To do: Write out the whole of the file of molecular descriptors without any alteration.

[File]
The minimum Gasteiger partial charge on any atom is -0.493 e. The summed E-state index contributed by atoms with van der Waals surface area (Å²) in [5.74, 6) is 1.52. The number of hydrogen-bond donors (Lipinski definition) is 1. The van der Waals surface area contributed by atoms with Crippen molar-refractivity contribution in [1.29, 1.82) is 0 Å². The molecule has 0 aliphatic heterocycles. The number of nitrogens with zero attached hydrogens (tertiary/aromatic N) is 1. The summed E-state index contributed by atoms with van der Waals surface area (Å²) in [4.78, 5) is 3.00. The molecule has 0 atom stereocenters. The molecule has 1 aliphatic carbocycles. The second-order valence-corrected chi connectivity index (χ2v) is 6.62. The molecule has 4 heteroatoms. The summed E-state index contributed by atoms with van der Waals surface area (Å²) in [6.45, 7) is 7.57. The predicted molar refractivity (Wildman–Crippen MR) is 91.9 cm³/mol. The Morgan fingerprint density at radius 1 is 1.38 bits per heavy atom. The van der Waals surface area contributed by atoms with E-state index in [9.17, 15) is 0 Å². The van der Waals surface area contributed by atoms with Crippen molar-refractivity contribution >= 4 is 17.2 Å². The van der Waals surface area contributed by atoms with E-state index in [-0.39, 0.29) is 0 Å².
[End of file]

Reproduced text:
The minimum Gasteiger partial charge on any atom is -0.493 e. The summed E-state index contributed by atoms with van der Waals surface area (Å²) in [5.74, 6) is 1.52. The number of hydrogen-bond donors (Lipinski definition) is 1. The van der Waals surface area contributed by atoms with Crippen molar-refractivity contribution in [1.29, 1.82) is 0 Å². The molecule has 0 aliphatic heterocycles. The number of nitrogens with zero attached hydrogens (tertiary/aromatic N) is 1. The summed E-state index contributed by atoms with van der Waals surface area (Å²) in [4.78, 5) is 3.00. The molecule has 0 atom stereocenters. The molecule has 1 aliphatic carbocycles. The second-order valence-corrected chi connectivity index (χ2v) is 6.62. The molecule has 4 heteroatoms. The summed E-state index contributed by atoms with van der Waals surface area (Å²) in [6.45, 7) is 7.57. The predicted molar refractivity (Wildman–Crippen MR) is 91.9 cm³/mol. The Morgan fingerprint density at radius 1 is 1.38 bits per heavy atom. The van der Waals surface area contributed by atoms with E-state index in [9.17, 15) is 0 Å². The van der Waals surface area contributed by atoms with Crippen molar-refractivity contribution >= 4 is 17.2 Å². The van der Waals surface area contributed by atoms with E-state index in [-0.39, 0.29) is 0 Å².